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NFL, NFLPA discussing possibility of shortened preseason

The NFL and NFL Players Association are discussing the possibility of shortening the 2020 preseason, NFL Network's Tom Pelissero reported Wednesday, according to sources informed of the situation.

Nothing has been finalized or is near finalization, but multiple team executives informed of talks currently believe they could end up playing half of the typical preseason schedule, going from four games to two, Pelissero added. A shortened preseason would allow for a longer ramp-up period for a league filled with players who weren't able to get their usual offseason work in with their teams due to restrictions brought on by the COVID-19 pandemic.

According to Pelissero, there have been talks about implementing an earlier report date to allow for a longer runway for players to better acclimate themselves to the physical requirements necessary to participate in training camp and actual games. Some think the players won't be very eager to report early, leading to the discussion of a shortened preseason to allow for the longer ramp-up period to still happen within the confines of a schedule that has a hard regular season start date of Sept. 10 when the Chiefs host the Texans.

Perhaps most importantly, a shortened preseason and longer ramp-up period would also allow for the league's medical experts to better implement and refine safety and testing protocols for COVID-19.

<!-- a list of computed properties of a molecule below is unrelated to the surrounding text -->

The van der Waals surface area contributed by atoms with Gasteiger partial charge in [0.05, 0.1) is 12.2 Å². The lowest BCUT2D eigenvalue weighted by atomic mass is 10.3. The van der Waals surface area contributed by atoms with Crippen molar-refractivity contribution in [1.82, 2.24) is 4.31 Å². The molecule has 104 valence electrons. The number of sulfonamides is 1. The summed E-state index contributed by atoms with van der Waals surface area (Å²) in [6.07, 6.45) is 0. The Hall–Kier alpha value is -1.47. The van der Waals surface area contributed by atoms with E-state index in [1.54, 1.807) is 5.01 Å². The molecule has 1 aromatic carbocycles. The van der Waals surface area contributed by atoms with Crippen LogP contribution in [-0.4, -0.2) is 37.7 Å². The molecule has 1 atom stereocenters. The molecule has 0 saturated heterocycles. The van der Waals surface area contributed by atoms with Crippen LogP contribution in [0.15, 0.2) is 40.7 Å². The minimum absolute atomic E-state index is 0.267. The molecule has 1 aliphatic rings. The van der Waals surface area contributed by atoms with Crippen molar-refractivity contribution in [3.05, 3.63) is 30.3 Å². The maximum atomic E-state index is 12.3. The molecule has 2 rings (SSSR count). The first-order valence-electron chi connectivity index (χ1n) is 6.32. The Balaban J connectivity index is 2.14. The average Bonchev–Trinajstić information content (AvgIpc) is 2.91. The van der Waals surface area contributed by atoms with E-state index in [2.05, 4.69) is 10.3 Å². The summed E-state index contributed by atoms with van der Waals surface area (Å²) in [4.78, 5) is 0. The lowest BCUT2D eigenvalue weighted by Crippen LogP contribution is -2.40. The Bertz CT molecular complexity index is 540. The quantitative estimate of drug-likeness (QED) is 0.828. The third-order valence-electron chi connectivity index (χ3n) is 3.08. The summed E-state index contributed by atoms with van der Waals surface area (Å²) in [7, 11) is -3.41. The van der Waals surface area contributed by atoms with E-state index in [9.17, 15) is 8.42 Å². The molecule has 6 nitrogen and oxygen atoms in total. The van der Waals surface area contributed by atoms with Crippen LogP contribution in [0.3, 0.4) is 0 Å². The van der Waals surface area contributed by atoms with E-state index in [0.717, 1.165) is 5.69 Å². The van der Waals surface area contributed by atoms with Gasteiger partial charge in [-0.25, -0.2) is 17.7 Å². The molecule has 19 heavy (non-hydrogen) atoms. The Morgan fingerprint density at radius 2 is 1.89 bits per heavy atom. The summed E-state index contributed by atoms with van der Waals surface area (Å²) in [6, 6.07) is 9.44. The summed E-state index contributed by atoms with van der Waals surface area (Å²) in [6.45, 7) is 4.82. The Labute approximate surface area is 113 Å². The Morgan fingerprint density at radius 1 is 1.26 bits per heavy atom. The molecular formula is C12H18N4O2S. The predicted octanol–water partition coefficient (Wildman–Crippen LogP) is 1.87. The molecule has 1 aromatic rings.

"None of this has to do with when the regular season would begin. This is strictly about the preseason, having the testing protocols, the game day protocols, all up to speed," Pelissero said on NFL NOW. "Let's go back to 2011, coming out of the lockout, there was a rash of injuries league statistically, hamstrings, Achilles injuries, and guys just coming back in not the best of shape.

"That's why there've been ongoing discussions between the NFL and NFLPA about having some kind of ramp-up period, perhaps having one week of Phase 1, normally in the spring. Then a week of Phase 2 before the players even get on the field in a practice setting. If you just do the math there, and that doesn't start until the last week of July, it becomes really difficult to go from just doing basically strength and conditioning to playing in a game setting in a matter of weeks."

As we've seen with everything related to the pandemic, but especially in the sports world, time is the greatest asset available. While other leagues have been forced to suspend operations in the middle of their respective seasons and employ creative approaches to return to play, the NFL has been in its offseason for the entirety of the pandemic's effect on the United States.

That time is running out, though, with training camp less than two months from opening and preseason games arriving shortly thereafter. If there's a need for and ability to create extra time, it would seem wise to do so.

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